From Autism Transition Handbook
Supplemental Security Income (SSI) is a federally funded program that provides financial support to adults with disabilities and to families of children with disabilities to help them cover the extra costs associated with their disability. The SSI program is for individuals and families with limited incomes and resources. For more information, click here.
Social Security Disability Insurance Program (SSDI) Social Security Disability Insurance benefits are available to individuals
- who are currently disabled
- have previously worked and paid into the Social Security System, or whose retired or disabled spouse or parent has a record of paying into the Social Security System.
SSDI is based on a worker’s lifetime average earnings covered by Social Security. What a person has paid in to the policy through Social Security taxes is what the policy will pay them when disabled. An adult who has worked for six quarters prior to the age of 24 may become SSDI eligible. Benefits may be paid to a child of an eligible adult if the child is unmarried and
- is under age 18; or
- is 18-19 years old and a full-time student (no higher than grade 12); or
- is 18 or older and has a disability that started before age 22 (see CDB below)
Social Security Disabled Adult Child Program (Child Disability Beneficiary (CDB)) This SSDI program pays benefits to adults who have a disability that began before they became 22 years old. This SSDI benefit is called a “child’s” benefit because it is paid on the basis of a parent’s Social Security earnings record. For a disabled adult to become entitled to this “child” benefit, one of his or her parents:
- Must be receiving Social Security retirement or disability benefits; or
- Must have died and have worked long enough under Social Security.
The disability decision is based on the disability rules for adults. SSDI disabled adult "child" benefits continue as long as the individual remains disabled. Your child does not need to have worked to get these benefits.
Ticket to Work Program
The Ticket to Work program is a program from the Social Security Administration for those who receive SSDI or SSI due to a disability, providing beneficiaries with more choices for receiving employment services. Under the Ticket to Work program the Social Security Administration (SSA) gives tickets to eligible beneficiaries who may assign those tickets to an Employment Network (EN) of their choice to obtain employment services, vocational rehabilitation services, or other support services necessary to achieve a vocational (work) goal. To determine the EN in your region contact Maximus at 1-866-968-7842 (1-866-YOURTICKET) or 1-866-833-2967 TTY (1-866-TDD 2 WORK) or at their website www.tickettowork.com. ENs, if they accept the ticket, will coordinate and provide appropriate services to help the beneficiary find and maintain employment. One can receive extended health care coverage, protection from Continuing Medical Reviews while "Ticket" is in use, more money, and reinstatement of benefits if you can no longer work. Find more information about the Ticket to Work program refer to www.yourtickettowork.com or www.ssa.gov/work. You may also contact your local OVR District office, or call 1-800-257-4232.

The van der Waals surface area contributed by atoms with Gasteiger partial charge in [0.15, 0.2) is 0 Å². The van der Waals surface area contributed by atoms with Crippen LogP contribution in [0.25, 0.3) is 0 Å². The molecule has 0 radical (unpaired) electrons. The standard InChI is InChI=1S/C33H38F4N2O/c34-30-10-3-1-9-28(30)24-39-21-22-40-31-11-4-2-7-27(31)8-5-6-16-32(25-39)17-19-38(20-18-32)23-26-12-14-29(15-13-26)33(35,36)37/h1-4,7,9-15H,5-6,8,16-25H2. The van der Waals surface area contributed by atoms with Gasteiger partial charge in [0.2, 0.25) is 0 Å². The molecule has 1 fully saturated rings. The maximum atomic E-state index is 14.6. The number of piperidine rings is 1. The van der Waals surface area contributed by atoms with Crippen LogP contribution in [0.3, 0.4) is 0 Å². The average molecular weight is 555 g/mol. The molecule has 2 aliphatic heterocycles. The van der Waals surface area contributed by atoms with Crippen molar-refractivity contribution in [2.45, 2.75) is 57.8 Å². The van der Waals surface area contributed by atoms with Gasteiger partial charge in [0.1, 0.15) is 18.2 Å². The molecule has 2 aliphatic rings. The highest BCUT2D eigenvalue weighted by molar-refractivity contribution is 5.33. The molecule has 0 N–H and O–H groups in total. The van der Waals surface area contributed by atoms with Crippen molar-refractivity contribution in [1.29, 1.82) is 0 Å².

Plan to Achieve Self-Support (PASS) A Plan to Achieve Self-Support (Section 2177.1) allows a disabled person to set aside income or resources for a work goal such as education, vocational training, or starting a business. Your child must be 15 years of age or older to establish a PASS. A PASS does not affect an SGA (Substantial Gainful Activity) decision. The Social Security Administration will help evaluate your PASS and determine acceptability. They will also help put your plan in writing.
The SSA created a new website for the use of benefit eligibility screening tool. This SSA BEST customized Connection screens citizens for 17 different Social Security programs and provide them with a list of benefits they may be eligible to receive.You can view their website at www.govbenefits.gov.
For a very detailed explanation of SSDI versus SSI, and the impact of working on Social Security benefits, please refer to the 2009 RED BOOK: A Summary Guide to Employment Supports for Individuals with Disabilities under the Social Security Disability Insurance and SUpplemental Security Income Programs.
The Institute for Community Inclusion has a very easy to understand guide entitled, Going to Work: A Guide to Social Security Benefits and Employment for Young People with Disabilities 2009 edition. This guide covers SSI, SSDI, the Ticket to Work Program, PASS, and while it is geared for Massachusetts residents, it is quite useful for all audiences.